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5 Things to Know: Eastern Cherokee Indians to Allow Recreational Marijuana Sales

...and four more stories June 2-8, 2024

Eastern Band of Cherokee Indians Tribal Council voted this week to amend its Tribal Code to allow the sale of recreational marijuana
The Eastern Band of Cherokee Indians Tribal Council voted this week to amend its Tribal Code to allow the sale of recreational marijuana. (Photo by Terrill White)

Eastern Cherokee Indians to Allow Sale of Recreational Marijuana

The Eastern Band of Cherokee Indians Tribal Council voted yesterday to amend its Tribal Code to allow the sale of recreational marijuana, opening the door for the state’s first recreational marijuana dispensary to open on the Qualla Boundary.

Qualla Enterprises General Manager Forrest Parker has estimated that the general public will be able to purchase from such dispensaries within 60-75 days.

The vote came just a matter of weeks after the state’s first medical marijuana dispensary, the tribe-owned Great Smoky Cannabis Co., opened on April 20. In September 2023, tribal members voted to approve the adult use of marijuana on tribal land without a cannabis card, though sales were not allowed until now.

The expansion of marijuana rights comes as Cherokee leaders look for new ways to diversify the tribe’s tourist draw, with casino revenue under threat due to increasing competition in the state.

Catawba Indian Nation’s Two Kings Casino opened as a temporary casino in Kings Mountain in 2021, launching a sportsbook the following year. On Friday, they finally broke ground on a permanent casino, which had been delayed due to a lawsuit between the Nation and its former casino developer.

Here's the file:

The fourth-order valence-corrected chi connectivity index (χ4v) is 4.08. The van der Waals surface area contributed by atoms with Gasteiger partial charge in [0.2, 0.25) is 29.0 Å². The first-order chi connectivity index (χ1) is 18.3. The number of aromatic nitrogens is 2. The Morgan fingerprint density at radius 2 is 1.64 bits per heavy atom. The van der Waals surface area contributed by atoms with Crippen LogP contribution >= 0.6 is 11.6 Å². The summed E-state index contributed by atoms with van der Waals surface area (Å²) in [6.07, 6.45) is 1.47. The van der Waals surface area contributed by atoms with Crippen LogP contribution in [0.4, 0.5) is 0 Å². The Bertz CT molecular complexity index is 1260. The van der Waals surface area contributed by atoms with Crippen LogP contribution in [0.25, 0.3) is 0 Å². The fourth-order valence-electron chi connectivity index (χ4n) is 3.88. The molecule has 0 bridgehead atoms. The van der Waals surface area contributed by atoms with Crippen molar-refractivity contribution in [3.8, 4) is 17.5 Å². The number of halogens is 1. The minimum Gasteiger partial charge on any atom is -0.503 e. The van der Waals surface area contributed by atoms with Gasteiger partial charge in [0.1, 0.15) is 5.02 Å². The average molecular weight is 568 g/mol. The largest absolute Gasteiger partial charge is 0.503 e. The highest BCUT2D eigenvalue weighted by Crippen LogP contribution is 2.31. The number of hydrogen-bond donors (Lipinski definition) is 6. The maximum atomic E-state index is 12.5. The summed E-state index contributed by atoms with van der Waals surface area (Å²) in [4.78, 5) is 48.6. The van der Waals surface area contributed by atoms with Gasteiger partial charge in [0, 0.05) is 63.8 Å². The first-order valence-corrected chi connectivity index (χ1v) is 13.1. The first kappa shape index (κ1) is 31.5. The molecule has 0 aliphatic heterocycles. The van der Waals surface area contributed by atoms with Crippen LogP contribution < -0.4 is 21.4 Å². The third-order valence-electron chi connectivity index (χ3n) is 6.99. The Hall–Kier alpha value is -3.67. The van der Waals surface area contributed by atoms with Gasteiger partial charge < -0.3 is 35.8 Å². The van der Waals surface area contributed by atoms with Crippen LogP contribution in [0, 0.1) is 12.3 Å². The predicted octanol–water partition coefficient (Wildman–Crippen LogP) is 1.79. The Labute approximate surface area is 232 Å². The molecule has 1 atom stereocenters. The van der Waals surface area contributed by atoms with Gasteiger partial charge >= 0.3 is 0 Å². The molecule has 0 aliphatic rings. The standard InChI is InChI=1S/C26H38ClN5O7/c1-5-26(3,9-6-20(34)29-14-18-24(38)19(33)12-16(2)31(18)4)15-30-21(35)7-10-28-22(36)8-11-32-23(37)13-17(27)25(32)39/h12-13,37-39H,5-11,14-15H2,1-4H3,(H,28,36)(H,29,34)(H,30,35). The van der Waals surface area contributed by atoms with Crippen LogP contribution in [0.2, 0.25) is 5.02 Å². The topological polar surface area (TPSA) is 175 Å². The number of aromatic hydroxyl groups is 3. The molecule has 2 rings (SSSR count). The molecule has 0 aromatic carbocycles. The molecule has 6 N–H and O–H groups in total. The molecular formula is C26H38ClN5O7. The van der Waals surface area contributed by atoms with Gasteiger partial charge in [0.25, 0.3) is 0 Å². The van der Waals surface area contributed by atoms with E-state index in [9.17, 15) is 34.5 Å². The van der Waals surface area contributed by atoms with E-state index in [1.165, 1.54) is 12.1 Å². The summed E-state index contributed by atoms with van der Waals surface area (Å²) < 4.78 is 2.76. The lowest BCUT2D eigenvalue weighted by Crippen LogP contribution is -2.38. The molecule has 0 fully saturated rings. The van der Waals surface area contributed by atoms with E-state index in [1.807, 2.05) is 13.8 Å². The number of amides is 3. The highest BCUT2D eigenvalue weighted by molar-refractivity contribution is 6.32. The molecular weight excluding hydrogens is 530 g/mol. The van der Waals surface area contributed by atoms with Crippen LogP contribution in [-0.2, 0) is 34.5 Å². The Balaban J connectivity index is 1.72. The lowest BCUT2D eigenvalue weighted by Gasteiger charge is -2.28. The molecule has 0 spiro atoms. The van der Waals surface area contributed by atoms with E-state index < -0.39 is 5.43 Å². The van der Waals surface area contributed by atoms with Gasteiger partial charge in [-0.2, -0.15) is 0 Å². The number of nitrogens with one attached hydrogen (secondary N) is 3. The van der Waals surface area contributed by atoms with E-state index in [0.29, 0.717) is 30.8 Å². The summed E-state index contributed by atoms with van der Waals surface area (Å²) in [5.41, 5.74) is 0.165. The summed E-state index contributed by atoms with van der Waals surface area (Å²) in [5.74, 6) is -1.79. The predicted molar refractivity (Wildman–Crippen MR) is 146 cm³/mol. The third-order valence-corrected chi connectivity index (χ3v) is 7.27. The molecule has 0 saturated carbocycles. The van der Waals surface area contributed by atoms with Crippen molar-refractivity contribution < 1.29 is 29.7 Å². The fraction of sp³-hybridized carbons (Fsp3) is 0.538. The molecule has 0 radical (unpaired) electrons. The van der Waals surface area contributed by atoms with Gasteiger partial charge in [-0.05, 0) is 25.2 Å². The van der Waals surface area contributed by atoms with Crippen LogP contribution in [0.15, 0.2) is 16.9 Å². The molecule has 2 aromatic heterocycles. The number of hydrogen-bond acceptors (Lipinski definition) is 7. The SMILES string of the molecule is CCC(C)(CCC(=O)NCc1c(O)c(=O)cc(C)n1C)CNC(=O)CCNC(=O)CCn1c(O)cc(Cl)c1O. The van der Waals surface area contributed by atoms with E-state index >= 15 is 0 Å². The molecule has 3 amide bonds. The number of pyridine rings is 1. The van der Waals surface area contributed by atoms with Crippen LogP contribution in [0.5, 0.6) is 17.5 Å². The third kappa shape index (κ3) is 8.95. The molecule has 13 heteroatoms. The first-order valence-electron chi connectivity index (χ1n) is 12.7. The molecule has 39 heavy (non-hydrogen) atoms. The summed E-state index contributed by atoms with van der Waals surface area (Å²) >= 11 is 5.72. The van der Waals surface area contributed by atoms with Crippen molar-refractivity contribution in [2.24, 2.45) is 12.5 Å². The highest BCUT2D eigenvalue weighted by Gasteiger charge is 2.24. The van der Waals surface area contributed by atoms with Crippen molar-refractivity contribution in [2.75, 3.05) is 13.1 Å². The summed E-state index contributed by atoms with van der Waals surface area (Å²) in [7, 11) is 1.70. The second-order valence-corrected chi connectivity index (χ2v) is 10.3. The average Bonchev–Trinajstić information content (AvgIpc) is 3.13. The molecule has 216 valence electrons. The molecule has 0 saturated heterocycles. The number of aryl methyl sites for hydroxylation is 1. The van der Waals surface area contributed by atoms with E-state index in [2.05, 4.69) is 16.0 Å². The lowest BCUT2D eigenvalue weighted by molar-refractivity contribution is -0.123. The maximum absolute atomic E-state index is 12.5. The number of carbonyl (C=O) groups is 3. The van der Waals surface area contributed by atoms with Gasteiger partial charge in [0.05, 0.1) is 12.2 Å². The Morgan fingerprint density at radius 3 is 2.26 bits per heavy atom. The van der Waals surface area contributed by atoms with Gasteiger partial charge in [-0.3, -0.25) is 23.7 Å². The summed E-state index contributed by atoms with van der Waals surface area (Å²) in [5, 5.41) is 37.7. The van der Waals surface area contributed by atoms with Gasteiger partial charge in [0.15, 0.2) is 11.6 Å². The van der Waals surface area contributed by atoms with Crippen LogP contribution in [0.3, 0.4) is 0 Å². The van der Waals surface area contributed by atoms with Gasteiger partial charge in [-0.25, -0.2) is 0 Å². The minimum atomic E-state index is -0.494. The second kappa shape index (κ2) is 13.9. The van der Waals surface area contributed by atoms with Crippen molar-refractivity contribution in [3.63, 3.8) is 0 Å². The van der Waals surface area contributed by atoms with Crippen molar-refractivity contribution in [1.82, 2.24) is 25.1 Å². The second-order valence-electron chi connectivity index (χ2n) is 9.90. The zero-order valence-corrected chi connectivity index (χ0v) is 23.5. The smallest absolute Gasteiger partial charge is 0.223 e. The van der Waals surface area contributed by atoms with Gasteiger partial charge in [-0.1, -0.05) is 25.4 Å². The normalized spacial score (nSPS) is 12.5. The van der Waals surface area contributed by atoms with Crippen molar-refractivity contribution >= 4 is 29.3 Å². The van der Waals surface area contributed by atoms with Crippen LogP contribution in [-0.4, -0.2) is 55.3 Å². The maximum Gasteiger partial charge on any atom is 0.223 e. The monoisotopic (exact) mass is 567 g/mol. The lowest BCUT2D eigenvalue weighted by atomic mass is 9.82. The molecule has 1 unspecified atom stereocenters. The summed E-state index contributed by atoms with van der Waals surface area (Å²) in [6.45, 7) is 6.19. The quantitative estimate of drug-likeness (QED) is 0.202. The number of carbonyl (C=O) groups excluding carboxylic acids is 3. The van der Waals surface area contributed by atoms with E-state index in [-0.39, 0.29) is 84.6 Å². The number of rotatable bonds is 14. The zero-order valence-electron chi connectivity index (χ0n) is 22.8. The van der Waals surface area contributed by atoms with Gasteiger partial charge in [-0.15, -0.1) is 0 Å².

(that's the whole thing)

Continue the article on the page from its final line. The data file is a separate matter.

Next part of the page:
In March of this year, sports betting became legal statewide, creating more competition for the Harrah’s Cherokee Casino hotel and resort. While exact revenue numbers aren’t known, the biannual per capita distribution payments for the Eastern Band of Cherokee Indians were down 8.6% in 2023 compared to 2022. December’s payment, specifically, was down 14.1%.


Republicans Unveil ‘Compromise’ Mask Bill

North Carolina Republicans have unveiled their compromise version of House Bill 237, which would make it illegal to wear a mask in public, after an outcry over the lack of an exemption for those who mask for medical reasons led lawmakers to pull the original bill last month.

Republicans have now added an exemption that would allow residents to wear a “medical or surgical grade mask” for the purpose of “preventing the spread of contagious disease,” though it leaves lots of room for interpretation. It doesn’t define what constitutes a medical or surgical grade mask, for example, and deputizes any business or property owner to force you to remove the mask upon request.

A new bill would criminalize wearing masks during protests as well as blocking traffic. (Photo by Grant Baldwin)

The bill also still criminalizes protesting in the street, as it classifies willfully impeding traffic during a demonstration as a Class A1 misdemeanor, punishable by up to 150 days in jail and a fine. Repeat offenses would be treated as a Class H felony, carrying up to three years in prison. The mask bill also threatens to hold organizers of street protests civilly liable for any injuries resulting from delays caused by obstructed emergency vehicles.